PRN system needs to be abolished to save plastic recycling sector, says Chase Plastics


The packaging recovery note (PRN) system is damaging the plastics recycling sector and should be abolished, according to Chase Plastics.

In a statement, its managing director Jessica Baker said that companies such as ECO Plastics and Closed Loop Recycling were struggling due to not making a profit.


But she added that as a small independent polythene film reprocessor, she has seen successive governments, Defra and the Environment Agency fail to understand the commercial reality of a commodity driven reprocessed polymer market, while the inequitable PRN/packaging export recovery note (PERN) system undermines UK-based reprocessing of plastic.

While supporting exports and the need to compete in a global marketplace, she said that there is a difference between the way in which PRNs or PERNs are issued.

She added: “To issue a PRN a final pellet or high purity washed regind must be produce, something from which a new product may then be produced.

“To issue a PERN a waste bale has to be ‘produced’, something from which a new produced cannot yet be produced and it must then be ‘exported’.

“The point to emphasise here is that these two processes of issuing evidence have totally different cost bases. To make a waste bale is only half the job and a fraction of the cost. Indeed, it is the overseas reprocessor who must subsequently pay to finish the job, and yet, despite these wildly differing cost bases,  both the PRN and the PERN have identical values in the eyes of the UK regulators.”

She warned that a further result of this has been over time that the market has become dominated by waste management and export traders, who she said now control the waste market. This means that most UK-based reprocessors rely on these suppliers for material to process.

In addition, under the current system that relies on ‘weight evidence’ the quality of material has been driven down that means extra costs for domestic recyclers to sort the material.

She added: “In summary there are three things caused by the system alone, that contributes towards the lack of commercial viability of UK reprocessors:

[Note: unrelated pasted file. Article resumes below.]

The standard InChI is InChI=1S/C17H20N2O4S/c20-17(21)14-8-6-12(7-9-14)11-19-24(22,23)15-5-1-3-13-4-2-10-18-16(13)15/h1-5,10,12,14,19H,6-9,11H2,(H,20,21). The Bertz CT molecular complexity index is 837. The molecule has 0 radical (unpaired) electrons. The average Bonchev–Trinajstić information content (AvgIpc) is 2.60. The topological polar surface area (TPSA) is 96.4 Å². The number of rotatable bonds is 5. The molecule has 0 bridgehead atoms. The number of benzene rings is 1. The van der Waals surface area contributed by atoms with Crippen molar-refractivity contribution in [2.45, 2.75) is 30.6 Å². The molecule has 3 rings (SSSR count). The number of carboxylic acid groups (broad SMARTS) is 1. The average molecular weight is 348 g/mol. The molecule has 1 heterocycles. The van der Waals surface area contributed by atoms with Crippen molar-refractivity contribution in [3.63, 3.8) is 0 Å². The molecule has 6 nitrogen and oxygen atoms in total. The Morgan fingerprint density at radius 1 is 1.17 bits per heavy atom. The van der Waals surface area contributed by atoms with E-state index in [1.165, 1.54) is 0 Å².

• PRN income does not reflect the process cost of issuing a PRN, compared to the cost of using a PERN which represents only half the job. Currently, it is like paying two men the same, but then one of them only does half the job.
  • UK reprocessors have to pay the value of their PRN to the holder of the waste to reimburse their lost PERN because the material has not been exported. This adds to already inflated feedstock prices.
  • Totally unfair deductions are being applied to UK reprocessors for non-target material that are not being equally applied to exported material as the checks on output are impossible to complete.

“Finally, as to the fall in prime polymer price, this just throws these issues into sharp relief. You cannot incur huge costs trying to process poor quality material if these costs outweigh the price you can charge for your end product. The margins have been negative for many years due to the problems above, the current market is just the straw that broke the already maimed camel’s back.

“Abolish the current system, and make all reprocessors and exporters declare their returns of waste processed or exported as they do now, but as part of the permitting regime, not the producer responsibility one.

“Use this as the target evidence required under the Producer Responsibility Regulations and report this to Europe.

“Europe does not dictate how we monitor reprocessing activity, just that we do so.”